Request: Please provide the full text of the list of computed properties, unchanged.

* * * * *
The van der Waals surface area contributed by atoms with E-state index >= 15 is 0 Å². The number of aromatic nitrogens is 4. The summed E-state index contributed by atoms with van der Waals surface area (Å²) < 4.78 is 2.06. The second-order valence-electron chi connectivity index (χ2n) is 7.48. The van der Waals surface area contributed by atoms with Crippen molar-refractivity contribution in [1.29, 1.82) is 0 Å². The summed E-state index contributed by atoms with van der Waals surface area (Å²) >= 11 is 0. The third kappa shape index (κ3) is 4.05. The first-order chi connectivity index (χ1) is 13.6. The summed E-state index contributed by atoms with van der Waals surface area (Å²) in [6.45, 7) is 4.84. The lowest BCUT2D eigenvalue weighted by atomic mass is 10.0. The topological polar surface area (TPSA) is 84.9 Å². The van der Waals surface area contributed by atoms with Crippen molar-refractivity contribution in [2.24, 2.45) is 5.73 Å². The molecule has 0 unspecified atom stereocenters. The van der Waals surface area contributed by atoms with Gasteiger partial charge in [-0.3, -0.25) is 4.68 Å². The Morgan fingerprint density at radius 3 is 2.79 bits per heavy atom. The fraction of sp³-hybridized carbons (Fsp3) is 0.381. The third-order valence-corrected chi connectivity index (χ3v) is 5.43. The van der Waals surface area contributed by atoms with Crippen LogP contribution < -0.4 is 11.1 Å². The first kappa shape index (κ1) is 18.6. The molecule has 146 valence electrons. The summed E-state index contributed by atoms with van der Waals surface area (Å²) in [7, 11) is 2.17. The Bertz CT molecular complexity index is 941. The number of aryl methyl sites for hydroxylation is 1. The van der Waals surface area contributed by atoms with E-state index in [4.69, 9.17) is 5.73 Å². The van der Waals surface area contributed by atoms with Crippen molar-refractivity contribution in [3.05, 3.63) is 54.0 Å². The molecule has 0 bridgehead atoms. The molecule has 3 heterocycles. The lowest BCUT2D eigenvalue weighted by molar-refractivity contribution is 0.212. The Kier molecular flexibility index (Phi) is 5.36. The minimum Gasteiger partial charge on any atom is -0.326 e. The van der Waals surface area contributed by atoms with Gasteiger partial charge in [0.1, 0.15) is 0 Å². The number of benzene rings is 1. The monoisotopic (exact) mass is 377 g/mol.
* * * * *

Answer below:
The van der Waals surface area contributed by atoms with E-state index >= 15 is 0 Å². The number of aromatic nitrogens is 4. The summed E-state index contributed by atoms with van der Waals surface area (Å²) < 4.78 is 2.06. The second-order valence-electron chi connectivity index (χ2n) is 7.48. The van der Waals surface area contributed by atoms with Crippen molar-refractivity contribution in [1.29, 1.82) is 0 Å². The summed E-state index contributed by atoms with van der Waals surface area (Å²) >= 11 is 0. The third kappa shape index (κ3) is 4.05. The first-order chi connectivity index (χ1) is 13.6. The summed E-state index contributed by atoms with van der Waals surface area (Å²) in [6.45, 7) is 4.84. The lowest BCUT2D eigenvalue weighted by atomic mass is 10.0. The topological polar surface area (TPSA) is 84.9 Å². The van der Waals surface area contributed by atoms with Crippen molar-refractivity contribution in [2.24, 2.45) is 5.73 Å². The molecule has 0 unspecified atom stereocenters. The van der Waals surface area contributed by atoms with Gasteiger partial charge in [-0.3, -0.25) is 4.68 Å². The Morgan fingerprint density at radius 3 is 2.79 bits per heavy atom. The fraction of sp³-hybridized carbons (Fsp3) is 0.381. The third-order valence-corrected chi connectivity index (χ3v) is 5.43. The van der Waals surface area contributed by atoms with Crippen LogP contribution < -0.4 is 11.1 Å². The first kappa shape index (κ1) is 18.6. The molecule has 146 valence electrons. The summed E-state index contributed by atoms with van der Waals surface area (Å²) in [7, 11) is 2.17. The Bertz CT molecular complexity index is 941. The number of aryl methyl sites for hydroxylation is 1. The van der Waals surface area contributed by atoms with E-state index in [4.69, 9.17) is 5.73 Å². The van der Waals surface area contributed by atoms with Crippen molar-refractivity contribution in [3.05, 3.63) is 54.0 Å². The molecule has 0 bridgehead atoms. The molecule has 3 heterocycles. The lowest BCUT2D eigenvalue weighted by molar-refractivity contribution is 0.212. The Kier molecular flexibility index (Phi) is 5.36. The minimum Gasteiger partial charge on any atom is -0.326 e. The van der Waals surface area contributed by atoms with Gasteiger partial charge in [0.1, 0.15) is 0 Å². The number of benzene rings is 1. The monoisotopic (exact) mass is 377 g/mol.